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North to launch Internet sports-talk station
By Ted Cox | Daily Herald Staff

Mike North plans to try to launch an Internet sports-talk radio station.


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Published: 3/10/2009 1:16 PM | Updated: 3/10/2009 2:41 PM

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Mike North is once again trying to launch an Internet radio venture.

This time, however, it's not just his own show, but a new 12-hour-a-day sports-talk station with programs featuring local fixtures such as Chet Coppock and Jonathan Hood.

The programming, streamed through North's site, will kick off with a simulcast of "Monsters in the Morning," North's weekday Comcast SportsNet Chicago TV show with co-host Dan Jiggetts, which already streams on the site, soon to be followed by shows with lead hosts Teddy Greenstein, Hood and Coppock.

"It's the best lineup we could come up with, and we're very, very happy with it," North said.

North plans a formal announcement Thursday with a launch date, but for now said only that it would debut "sometime very soon."

It's a joint venture with David Hernandez of Next Step Medical Staffing, a major sponsor of North's CSNC show and Web site.

After North and WSCR 670-AM couldn't agree on a contract extension last summer, he tried a weekday morning show on a Web site for one of Rich Melman's restaurants before launching "Monsters" shortly into the new year.

Other familiar names to be involved include former boxer Ray "Boom Boom" Mancini, who will be paired with Coppock, and former Northwestern basketball player Tim Doyle, now with the Big Ten Network, who will team with Hood. Score producer Matt Weber will leave the station to join Greenstein.

North insisted it will be run like any radio station, based in studios in Morton Grove, with Program Director Jesse Rogers, who recently left the Score, and producers and update announcers to be unveiled Thursday.

"We basically did a lot of hiring," North said. "People are getting fired from their jobs, and papers are folding, and radio stations are down. We're putting people to work."

The question is, will the venture generate the money to pay their salaries? The Internet has been moving closer and closer to the mythical "convergence" with TV and radio, with many people now watching TV shows and streaming radio feeds over the World Wide Web. Yet newspapers, for instance, have had trouble generating Internet revenue while giving away a product they charge for on the street for free on the web.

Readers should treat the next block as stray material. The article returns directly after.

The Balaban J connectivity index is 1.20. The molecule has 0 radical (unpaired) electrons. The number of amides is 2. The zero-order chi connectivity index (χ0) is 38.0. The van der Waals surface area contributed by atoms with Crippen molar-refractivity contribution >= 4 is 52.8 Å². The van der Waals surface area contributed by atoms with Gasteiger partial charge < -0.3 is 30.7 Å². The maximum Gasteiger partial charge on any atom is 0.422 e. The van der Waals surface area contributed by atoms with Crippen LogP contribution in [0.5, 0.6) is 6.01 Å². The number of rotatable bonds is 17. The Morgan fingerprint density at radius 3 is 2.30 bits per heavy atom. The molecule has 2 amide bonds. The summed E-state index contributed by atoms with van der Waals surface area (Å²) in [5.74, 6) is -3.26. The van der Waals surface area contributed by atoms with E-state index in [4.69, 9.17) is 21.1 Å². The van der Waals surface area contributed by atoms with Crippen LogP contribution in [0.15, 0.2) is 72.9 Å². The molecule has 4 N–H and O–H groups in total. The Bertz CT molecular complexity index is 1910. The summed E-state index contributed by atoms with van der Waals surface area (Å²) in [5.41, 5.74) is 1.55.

The advantage with an Internet radio station is that, like broadcast radio, it's free to its audience, unlike satellite radio, which has been struggling for survival even with the Sirius-XM merger.

"You're asking people to pay money for satellite radio," North said, "and you go to the Web and you've got a lot better lineup, and the web goes everywhere."

"I think it's great for the industry, the Internet industry, and great for Chicago," said Score Program Director Mitch Rosen. "I wish him the best." Yet he wasn't prepared to grant Internet radio equal footing with broadcast just yet. "I still think, at the end of the day, traditional radio is the way people go," he added.

His counterpart at WMVP 1000-AM, Justin Craig, said he was adopting a wait-and-see approach toward Hood and Coppock until anything is formally announced.

Selling ads for Internet radio is no different from selling ads for broadcast radio, provided the audience is there. North expects technology to continue to place broadcast and the Internet on a more level playing field, citing how U.S. automakers are planning to add radios that can link directly to the web in their cars.

"The Big Three delayed it to 2010, but next year it's going to explode," he said.

Credit North for looking ahead. Now he - and his employees - simply have to hope they're not too far out in front of the technological curve.